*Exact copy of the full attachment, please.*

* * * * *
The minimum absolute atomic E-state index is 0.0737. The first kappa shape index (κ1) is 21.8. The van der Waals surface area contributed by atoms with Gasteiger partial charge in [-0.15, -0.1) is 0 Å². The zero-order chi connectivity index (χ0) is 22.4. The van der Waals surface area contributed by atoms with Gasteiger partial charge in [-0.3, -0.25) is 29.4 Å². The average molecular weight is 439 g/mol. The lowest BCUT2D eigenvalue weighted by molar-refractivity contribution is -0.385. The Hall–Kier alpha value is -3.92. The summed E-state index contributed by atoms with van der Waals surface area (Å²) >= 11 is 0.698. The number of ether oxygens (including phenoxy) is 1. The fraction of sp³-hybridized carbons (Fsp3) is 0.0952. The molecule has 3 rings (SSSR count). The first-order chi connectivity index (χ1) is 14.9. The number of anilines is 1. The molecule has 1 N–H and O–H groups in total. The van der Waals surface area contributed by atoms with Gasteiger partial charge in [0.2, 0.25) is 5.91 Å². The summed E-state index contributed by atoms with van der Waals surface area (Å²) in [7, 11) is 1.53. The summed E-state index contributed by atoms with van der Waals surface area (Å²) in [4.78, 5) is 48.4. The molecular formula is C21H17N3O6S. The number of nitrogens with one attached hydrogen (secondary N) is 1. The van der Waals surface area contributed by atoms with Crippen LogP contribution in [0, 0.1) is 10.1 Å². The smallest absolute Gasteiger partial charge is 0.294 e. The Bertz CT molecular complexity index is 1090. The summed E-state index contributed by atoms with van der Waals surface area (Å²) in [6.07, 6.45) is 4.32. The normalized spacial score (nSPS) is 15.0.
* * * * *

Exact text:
The minimum absolute atomic E-state index is 0.0737. The first kappa shape index (κ1) is 21.8. The van der Waals surface area contributed by atoms with Gasteiger partial charge in [-0.15, -0.1) is 0 Å². The zero-order chi connectivity index (χ0) is 22.4. The van der Waals surface area contributed by atoms with Gasteiger partial charge in [-0.3, -0.25) is 29.4 Å². The average molecular weight is 439 g/mol. The lowest BCUT2D eigenvalue weighted by molar-refractivity contribution is -0.385. The Hall–Kier alpha value is -3.92. The summed E-state index contributed by atoms with van der Waals surface area (Å²) >= 11 is 0.698. The number of ether oxygens (including phenoxy) is 1. The fraction of sp³-hybridized carbons (Fsp3) is 0.0952. The molecule has 3 rings (SSSR count). The first-order chi connectivity index (χ1) is 14.9. The number of anilines is 1. The molecule has 1 N–H and O–H groups in total. The van der Waals surface area contributed by atoms with Gasteiger partial charge in [0.2, 0.25) is 5.91 Å². The summed E-state index contributed by atoms with van der Waals surface area (Å²) in [7, 11) is 1.53. The summed E-state index contributed by atoms with van der Waals surface area (Å²) in [4.78, 5) is 48.4. The molecular formula is C21H17N3O6S. The number of nitrogens with one attached hydrogen (secondary N) is 1. The van der Waals surface area contributed by atoms with Crippen LogP contribution in [0, 0.1) is 10.1 Å². The smallest absolute Gasteiger partial charge is 0.294 e. The Bertz CT molecular complexity index is 1090. The summed E-state index contributed by atoms with van der Waals surface area (Å²) in [6.07, 6.45) is 4.32. The normalized spacial score (nSPS) is 15.0.